Jaga and Balia, from Odisha, India, are just over two years old, but they’ve already been through what will likely be the most harrowing experience of their lives.
They’re Craniopagus twins, meaning they were born joined at the head, and they underwent India’s first-ever procedure to separate a pair of twins as unique as they are, according to the Indian Express.
According to the Express, there have been only 60 such surgeries worldwide since 1973. Conjoined twins occur once every 200,000 births, with a survival rate somewhere between five and 25 percent, according to the University of Maryland Medical Center.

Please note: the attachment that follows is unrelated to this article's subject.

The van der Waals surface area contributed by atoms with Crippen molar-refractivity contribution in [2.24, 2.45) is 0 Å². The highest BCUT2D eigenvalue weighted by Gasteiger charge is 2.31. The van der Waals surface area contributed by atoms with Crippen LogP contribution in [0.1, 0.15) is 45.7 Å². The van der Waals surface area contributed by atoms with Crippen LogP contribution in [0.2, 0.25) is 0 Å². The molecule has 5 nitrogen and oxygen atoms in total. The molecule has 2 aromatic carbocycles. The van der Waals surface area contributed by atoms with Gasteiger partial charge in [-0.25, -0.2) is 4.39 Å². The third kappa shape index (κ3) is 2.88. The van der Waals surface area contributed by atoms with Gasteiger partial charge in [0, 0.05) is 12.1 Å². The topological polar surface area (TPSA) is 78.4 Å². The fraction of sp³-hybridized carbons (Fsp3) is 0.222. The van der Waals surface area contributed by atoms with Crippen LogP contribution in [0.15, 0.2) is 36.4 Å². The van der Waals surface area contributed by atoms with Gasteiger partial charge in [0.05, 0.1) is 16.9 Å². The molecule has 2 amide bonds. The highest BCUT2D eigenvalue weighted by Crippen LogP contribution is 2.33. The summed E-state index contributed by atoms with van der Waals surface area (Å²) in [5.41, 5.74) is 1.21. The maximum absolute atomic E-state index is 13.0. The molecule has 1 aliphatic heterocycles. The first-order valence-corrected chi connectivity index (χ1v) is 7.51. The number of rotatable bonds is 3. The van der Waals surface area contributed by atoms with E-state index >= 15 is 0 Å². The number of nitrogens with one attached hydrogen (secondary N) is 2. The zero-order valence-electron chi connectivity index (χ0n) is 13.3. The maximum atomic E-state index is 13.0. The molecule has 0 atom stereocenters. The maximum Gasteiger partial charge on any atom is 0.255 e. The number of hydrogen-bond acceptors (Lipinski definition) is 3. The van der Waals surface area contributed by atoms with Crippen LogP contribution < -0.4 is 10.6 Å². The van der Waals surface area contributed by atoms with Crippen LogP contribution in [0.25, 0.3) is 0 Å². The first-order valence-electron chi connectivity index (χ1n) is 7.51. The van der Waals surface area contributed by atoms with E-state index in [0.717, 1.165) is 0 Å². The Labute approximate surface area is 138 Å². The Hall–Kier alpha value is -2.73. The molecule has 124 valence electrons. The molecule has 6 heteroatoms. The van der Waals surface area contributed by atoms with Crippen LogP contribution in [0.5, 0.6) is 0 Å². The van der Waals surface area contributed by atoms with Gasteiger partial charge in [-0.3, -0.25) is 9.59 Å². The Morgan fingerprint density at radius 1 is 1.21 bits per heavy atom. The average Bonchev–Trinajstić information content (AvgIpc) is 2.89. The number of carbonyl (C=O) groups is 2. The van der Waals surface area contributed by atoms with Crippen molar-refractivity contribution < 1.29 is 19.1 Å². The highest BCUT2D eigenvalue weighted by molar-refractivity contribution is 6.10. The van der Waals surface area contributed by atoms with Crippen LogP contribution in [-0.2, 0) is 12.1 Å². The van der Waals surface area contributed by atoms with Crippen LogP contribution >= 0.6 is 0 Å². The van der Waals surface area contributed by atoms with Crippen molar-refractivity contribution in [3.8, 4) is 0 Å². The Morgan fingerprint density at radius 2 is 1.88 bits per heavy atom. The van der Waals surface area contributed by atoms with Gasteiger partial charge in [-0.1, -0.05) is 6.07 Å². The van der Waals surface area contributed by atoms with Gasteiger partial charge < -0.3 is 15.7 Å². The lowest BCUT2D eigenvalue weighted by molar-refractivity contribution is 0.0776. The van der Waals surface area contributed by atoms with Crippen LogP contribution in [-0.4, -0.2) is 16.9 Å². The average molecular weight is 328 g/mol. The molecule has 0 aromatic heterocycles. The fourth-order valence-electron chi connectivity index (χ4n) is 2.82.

Craniopagus twins are the most rare conjoined twins, accounting for two percent of all conjoined twins, according to the Washington Post. They also share a vein that carries blood back from the brain to their separate hearts.
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That made the 18-hour surgery to separate Jaga and Balia all the more harrowing. The 28-month-olds were separated in phases, in a procedure completed on October 26 by a team of 30 doctors at the All India Institute of Medical Science in Dehli.
On Wednesday, according to the Times of India, Jaga was taken off of his ventilator, gained consciousness and responded to doctors’ prompts. Balia remained on breathing assistance and likely will have to stay in the ICU for days longer than his brother.
AIIMS director Randeep Guleria told the Indian Express that separation alone did not mean the twins were out of the woods, and that the next 18 days would be critical for determining if the surgery was a success.